Hoffman, David. The Complete Illustrated Herbal. New York: Barnes & Noble Books, 1999.
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Cerda, James J., et al. "Diverticulitis: Current Management Strategies." Patient Care 31, no. 12 (July 15, 1997): 170+.
Cunningham, Mark A., et al. "Medical Versus Surgical Management of Diverticulitis in Patients Under Age 40." American Journal of Surgery 174, no. 6 (December 1997): 733+.
"Diet for Diverticulosis." Consumer Reports on Health 8, no. 11 (November 1996): 132.
"Keeping Diverticulosis Silent." Berkeley Wellness Letter 12, no. 4 (January 1996): 6+.
Walling, Anne D. "Surgical Treatment of Severe Diverticular Disease." American Family Physician (June 1, 2002): 2366.
National Digestive Diseases Information Clearinghouse. 2 Information Way, Bethesda, MD 20892-3570. (301) 654-3810. http://www.niddk.nih.gov/health/digest/nddic.htm.
Teresa G. Odle
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Diverticulitis is a condition in which tiny outpouchings of the colon (large intestine) become inflamed and infected. These outpouchings are called diverticuli; the term that describes the presence of many of these diverticuli is “diverticulosis.” Together, these conditions are referred to as diverticular disease.
People can have diverticulosis without having any symptoms, and not all people with diverticulosis go on to develop diverticulitis. About 10% of people over 40 have diverticulosis; of these, about 10-25% will eventually develop diverticulitis in one or more of the diverticular pouches.
Although the cause of diverticular disease is not completely understood, a low-fiber diet is thought to be an important factor. People who live in industrialized countries where low-fiber diets are prevalent (the United States, Great Britain, Australia) have higher rates of diverticular disease than do individuals living in arts of the world higher-fiber diets are common (such as Asia). Low-fiber diets often result in some degree of constipation, requiring straining during defectation. This straining causes increased pressure in the colon, which may result in the development of diverticuli. When a bit of stool blocks the diverticulum, bacteria within the pouch may have the opportunity to grow, resulting in the infection of diverticulitis.
While some people can have diverticulosis without any recognizable symptoms, other people have clear-cut discomfort related to the condition, including bloating, cramps, and constipation. Diverticulitis causes more severe symptoms, such as
- Severe abdominal pain and cramping
- Fever and chills
- Nausea and vomiting
- Fistula formation (most commonly between the colon and the bladder)
- Intestinal obstruction
Severe complications of untreated diverticulitis can result in a walled off, pus-filled area of infection called an abscess. Perforation of the diverticular pouch, may also occur, resulting in leakage of intestinal contents into the abdomen, and peritonitis (a severe and life-threatening infection of the lining of the abdominal cavity.
Asymptomatic cases of diverticulosis are often diagnosed during medical exams (such as colonoscopy)
Colostomy— A temporary or permanent diversion in which the colon opens to the outside of the body through a hole (stoma). Stool is collected outside of the body in a bag attached to the colostomy.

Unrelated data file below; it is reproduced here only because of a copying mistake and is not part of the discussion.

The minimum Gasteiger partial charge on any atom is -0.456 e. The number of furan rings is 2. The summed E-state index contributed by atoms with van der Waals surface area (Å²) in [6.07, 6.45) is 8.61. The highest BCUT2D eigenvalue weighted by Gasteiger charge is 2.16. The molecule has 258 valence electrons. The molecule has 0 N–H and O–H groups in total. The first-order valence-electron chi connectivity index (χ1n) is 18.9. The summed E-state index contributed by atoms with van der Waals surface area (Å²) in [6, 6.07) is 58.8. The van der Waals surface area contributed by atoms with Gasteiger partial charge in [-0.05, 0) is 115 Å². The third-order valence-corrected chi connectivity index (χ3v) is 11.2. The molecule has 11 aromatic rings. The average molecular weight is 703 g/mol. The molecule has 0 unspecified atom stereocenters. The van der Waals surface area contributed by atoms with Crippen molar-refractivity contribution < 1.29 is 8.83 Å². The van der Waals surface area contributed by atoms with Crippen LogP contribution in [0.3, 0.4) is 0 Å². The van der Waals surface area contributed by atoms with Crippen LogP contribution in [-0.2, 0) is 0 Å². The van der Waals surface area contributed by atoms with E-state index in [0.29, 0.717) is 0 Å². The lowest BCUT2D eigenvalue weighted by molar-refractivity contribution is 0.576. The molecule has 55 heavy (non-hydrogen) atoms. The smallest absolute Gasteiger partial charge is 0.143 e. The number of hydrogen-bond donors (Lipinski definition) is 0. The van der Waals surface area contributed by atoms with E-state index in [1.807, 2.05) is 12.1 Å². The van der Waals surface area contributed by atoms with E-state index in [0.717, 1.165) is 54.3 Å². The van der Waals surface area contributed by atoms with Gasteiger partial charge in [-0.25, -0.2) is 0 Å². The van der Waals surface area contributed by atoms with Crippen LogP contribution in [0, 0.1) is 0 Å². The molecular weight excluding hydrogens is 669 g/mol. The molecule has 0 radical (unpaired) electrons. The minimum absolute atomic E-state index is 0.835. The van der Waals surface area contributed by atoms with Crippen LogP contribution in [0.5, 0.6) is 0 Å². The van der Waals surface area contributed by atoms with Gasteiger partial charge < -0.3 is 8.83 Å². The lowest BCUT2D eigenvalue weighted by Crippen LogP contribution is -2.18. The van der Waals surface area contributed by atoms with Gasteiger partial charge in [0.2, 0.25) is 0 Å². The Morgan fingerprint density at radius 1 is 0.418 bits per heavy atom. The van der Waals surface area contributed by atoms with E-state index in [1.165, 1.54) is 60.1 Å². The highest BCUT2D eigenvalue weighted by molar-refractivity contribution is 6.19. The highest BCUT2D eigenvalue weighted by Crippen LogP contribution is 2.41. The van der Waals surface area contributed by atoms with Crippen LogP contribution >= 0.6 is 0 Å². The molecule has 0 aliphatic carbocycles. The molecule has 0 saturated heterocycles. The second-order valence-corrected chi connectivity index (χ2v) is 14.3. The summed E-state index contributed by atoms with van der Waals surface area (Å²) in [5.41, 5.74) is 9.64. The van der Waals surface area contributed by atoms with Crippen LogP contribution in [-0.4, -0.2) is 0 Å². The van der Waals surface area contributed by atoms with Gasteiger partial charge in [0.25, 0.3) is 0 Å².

Fistula— An abnormal connection between two organs, or between an organ and the outside of the body.
Stoma— An opening in the body fashioned by a surgeon.
done for screening or other purposes. Diverticular disease can also be diagnosed with barium enema or CT scan. If bleeding is suspected, a radionuclide angiogram may be ordered, in order to evaluate the extent of bleeding.
Treatment of diverticulosis starts with increasing fiber in the diet. However, once diverticulitis sets in, dietary interventions are insufficient. Diverticulitis must be treated with hospitalization, intravenous antibiotics (such as ampicillin, piperacillin, ciprofloxacin, and cefox-itin), nasogastric tube and suction to remove accumulating gastric juices (in the case of intestinal obstruction), and bowel rest (taking nothing by mouth or staying on a liquid diet until the intestine has healed sufficiently).
In some cases, surgical intervention will be required. Surgery may utilize a traditional open incision (laparotomy) or may be achieved through minimally invasive, laparoscopic techniques (laparoscopy), using several tiny incisions, a lighted fiberoptic scope, and miniaturized surgical instruments. The section of the colon with the infected diverticuli will be removed (bowel resection). In uncomplicated cases of diverticulosis, the two remaining ends of intestine will be attached to each other, restoring an intact gastrointestinal tract.
When severe inflammation and infection are present, however, the remaining ends cannot be rejoined immediately. The remaining end of the colon closest to the rectum will be closed off temporarily. The end of the colon that is continuous with the small intestine will be brought to the surface of the abdomen and connected up with a temporary stoma (hole) through the abdomen. This allows stool to exit through this colostomy, into a special bag that can be put over the stoma to catch the feces. After a few months, a second operation will be performed to close the stoma and reattach the ends of the colon to each other.
Feldman, M., et al. Sleisenger & Fordtran’s Gastrointestinal and Liver Disease. 8th ed. St. Louis: Mosby, 2005.
Khatri, V. P., and J. A. Asensio. Operative Surgery Manual. 1st ed. Philadelphia: Saunders, 2003.
Townsend, C. M., et al. Sabiston Textbook of Surgery. 17th ed. Philadelphia: Saunders, 2004.
Rosalyn Carson-DeWitt, MD
DNR order seeDo not resuscitate order (DNR)